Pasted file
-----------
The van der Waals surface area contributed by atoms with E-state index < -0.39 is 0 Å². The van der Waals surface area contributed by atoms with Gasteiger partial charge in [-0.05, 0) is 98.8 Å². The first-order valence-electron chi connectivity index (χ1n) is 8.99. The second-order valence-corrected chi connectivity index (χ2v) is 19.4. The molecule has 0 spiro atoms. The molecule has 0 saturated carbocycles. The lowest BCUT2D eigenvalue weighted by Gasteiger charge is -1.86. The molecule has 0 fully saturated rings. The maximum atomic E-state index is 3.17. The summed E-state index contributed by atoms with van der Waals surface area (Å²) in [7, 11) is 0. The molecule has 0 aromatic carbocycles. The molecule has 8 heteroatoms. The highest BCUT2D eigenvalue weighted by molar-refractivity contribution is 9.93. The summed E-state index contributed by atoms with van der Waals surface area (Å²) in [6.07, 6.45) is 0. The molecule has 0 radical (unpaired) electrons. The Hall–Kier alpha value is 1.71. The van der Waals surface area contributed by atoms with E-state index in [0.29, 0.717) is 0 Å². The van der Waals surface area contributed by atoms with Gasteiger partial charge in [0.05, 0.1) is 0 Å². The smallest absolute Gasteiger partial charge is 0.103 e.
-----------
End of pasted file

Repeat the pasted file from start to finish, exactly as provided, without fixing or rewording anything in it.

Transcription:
The van der Waals surface area contributed by atoms with E-state index < -0.39 is 0 Å². The van der Waals surface area contributed by atoms with Gasteiger partial charge in [-0.05, 0) is 98.8 Å². The first-order valence-electron chi connectivity index (χ1n) is 8.99. The second-order valence-corrected chi connectivity index (χ2v) is 19.4. The molecule has 0 spiro atoms. The molecule has 0 saturated carbocycles. The lowest BCUT2D eigenvalue weighted by Gasteiger charge is -1.86. The molecule has 0 fully saturated rings. The maximum atomic E-state index is 3.17. The summed E-state index contributed by atoms with van der Waals surface area (Å²) in [7, 11) is 0. The molecule has 0 aromatic carbocycles. The molecule has 8 heteroatoms. The highest BCUT2D eigenvalue weighted by molar-refractivity contribution is 9.93. The summed E-state index contributed by atoms with van der Waals surface area (Å²) in [6.07, 6.45) is 0. The molecule has 0 radical (unpaired) electrons. The Hall–Kier alpha value is 1.71. The van der Waals surface area contributed by atoms with E-state index in [0.29, 0.717) is 0 Å². The van der Waals surface area contributed by atoms with Gasteiger partial charge in [0.05, 0.1) is 0 Å². The smallest absolute Gasteiger partial charge is 0.103 e.